chapter  4
Simone de Beauvoir
Pages 4

But first we must ask: what is a woman? ‘Tota mulier in utero’, says one, ‘woman is a womb’. But in speaking of certain women, connoisseurs declare that they are not women, although they are equipped with a uterus like the rest. All agree in recognizing the fact that females exist in the human species; today as

always they make up about one half of humanity. And yet we are told that femininity is in danger; we are exhorted to be women, remain women, become women. It would appear, then, that every female human being is not necessarily

a woman; to be so considered she must share in that mysterious and threatened reality known as femininity. Is this attribute something secreted by the ovaries? Or is it a Platonic essence, a product of the philosophic imagination? Is a rustling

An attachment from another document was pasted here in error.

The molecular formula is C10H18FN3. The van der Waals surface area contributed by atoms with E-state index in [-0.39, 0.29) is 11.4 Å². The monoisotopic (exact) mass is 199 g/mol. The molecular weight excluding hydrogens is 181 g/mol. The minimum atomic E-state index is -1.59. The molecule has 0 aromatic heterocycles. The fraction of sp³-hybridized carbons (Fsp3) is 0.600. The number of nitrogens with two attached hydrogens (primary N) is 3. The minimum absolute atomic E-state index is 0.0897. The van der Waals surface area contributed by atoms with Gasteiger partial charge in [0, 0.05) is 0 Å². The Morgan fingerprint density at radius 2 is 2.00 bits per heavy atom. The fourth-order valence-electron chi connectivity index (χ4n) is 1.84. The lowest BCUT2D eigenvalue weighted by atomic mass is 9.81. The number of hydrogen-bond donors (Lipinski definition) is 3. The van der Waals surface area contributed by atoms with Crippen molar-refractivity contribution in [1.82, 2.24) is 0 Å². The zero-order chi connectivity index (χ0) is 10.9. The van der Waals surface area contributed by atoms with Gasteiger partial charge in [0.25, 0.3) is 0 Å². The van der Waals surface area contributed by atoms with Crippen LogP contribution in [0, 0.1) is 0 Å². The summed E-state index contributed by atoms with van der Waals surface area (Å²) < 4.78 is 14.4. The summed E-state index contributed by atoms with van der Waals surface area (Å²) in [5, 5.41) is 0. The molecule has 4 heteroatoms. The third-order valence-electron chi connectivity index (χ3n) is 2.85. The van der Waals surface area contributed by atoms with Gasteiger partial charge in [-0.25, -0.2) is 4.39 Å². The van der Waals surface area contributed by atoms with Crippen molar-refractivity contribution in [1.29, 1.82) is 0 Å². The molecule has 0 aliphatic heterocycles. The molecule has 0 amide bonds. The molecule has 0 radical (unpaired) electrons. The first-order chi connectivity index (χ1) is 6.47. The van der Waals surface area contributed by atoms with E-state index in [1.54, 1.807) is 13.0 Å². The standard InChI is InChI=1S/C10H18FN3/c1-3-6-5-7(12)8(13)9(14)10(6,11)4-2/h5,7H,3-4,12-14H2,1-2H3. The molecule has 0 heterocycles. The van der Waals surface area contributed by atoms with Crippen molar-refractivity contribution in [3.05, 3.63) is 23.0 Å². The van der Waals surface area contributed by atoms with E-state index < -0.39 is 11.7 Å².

petticoat enough to bring it down to earth? Although some women try zealously to incarnate this essence, it is hardly patentable. It is frequently described in vague and dazzling terms that seem to have been borrowed from the vocabulary of the

seers, and indeed in the times of St Thomas it was considered an essence as certainly defined as the somniferous virtue of the poppy.